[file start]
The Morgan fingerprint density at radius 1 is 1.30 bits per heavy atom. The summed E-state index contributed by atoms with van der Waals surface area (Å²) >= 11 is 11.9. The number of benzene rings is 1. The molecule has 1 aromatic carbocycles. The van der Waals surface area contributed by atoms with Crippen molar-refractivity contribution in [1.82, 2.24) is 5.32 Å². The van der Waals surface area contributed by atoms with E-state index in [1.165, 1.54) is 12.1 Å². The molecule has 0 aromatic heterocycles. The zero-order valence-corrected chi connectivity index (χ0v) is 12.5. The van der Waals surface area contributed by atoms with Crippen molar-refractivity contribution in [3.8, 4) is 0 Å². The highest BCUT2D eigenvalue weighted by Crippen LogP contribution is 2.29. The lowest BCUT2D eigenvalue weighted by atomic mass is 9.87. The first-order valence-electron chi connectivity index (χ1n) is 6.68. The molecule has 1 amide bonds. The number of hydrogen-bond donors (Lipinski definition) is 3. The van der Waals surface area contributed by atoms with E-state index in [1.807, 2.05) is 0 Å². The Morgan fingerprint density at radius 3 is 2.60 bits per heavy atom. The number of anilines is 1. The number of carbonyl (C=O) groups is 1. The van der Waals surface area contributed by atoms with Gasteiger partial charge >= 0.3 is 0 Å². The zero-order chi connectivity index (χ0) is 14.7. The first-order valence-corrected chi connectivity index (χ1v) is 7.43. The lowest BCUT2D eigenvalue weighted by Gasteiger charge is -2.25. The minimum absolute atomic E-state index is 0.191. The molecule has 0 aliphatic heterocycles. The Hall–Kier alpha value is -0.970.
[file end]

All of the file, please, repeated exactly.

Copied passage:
The Morgan fingerprint density at radius 1 is 1.30 bits per heavy atom. The summed E-state index contributed by atoms with van der Waals surface area (Å²) >= 11 is 11.9. The number of benzene rings is 1. The molecule has 1 aromatic carbocycles. The van der Waals surface area contributed by atoms with Crippen molar-refractivity contribution in [1.82, 2.24) is 5.32 Å². The van der Waals surface area contributed by atoms with E-state index in [1.165, 1.54) is 12.1 Å². The molecule has 0 aromatic heterocycles. The zero-order valence-corrected chi connectivity index (χ0v) is 12.5. The van der Waals surface area contributed by atoms with Crippen molar-refractivity contribution in [3.8, 4) is 0 Å². The highest BCUT2D eigenvalue weighted by Crippen LogP contribution is 2.29. The lowest BCUT2D eigenvalue weighted by atomic mass is 9.87. The first-order valence-electron chi connectivity index (χ1n) is 6.68. The molecule has 1 amide bonds. The number of hydrogen-bond donors (Lipinski definition) is 3. The van der Waals surface area contributed by atoms with E-state index in [1.807, 2.05) is 0 Å². The Morgan fingerprint density at radius 3 is 2.60 bits per heavy atom. The number of anilines is 1. The number of carbonyl (C=O) groups is 1. The van der Waals surface area contributed by atoms with Gasteiger partial charge >= 0.3 is 0 Å². The zero-order chi connectivity index (χ0) is 14.7. The first-order valence-corrected chi connectivity index (χ1v) is 7.43. The lowest BCUT2D eigenvalue weighted by Gasteiger charge is -2.25. The minimum absolute atomic E-state index is 0.191. The molecule has 0 aliphatic heterocycles. The Hall–Kier alpha value is -0.970.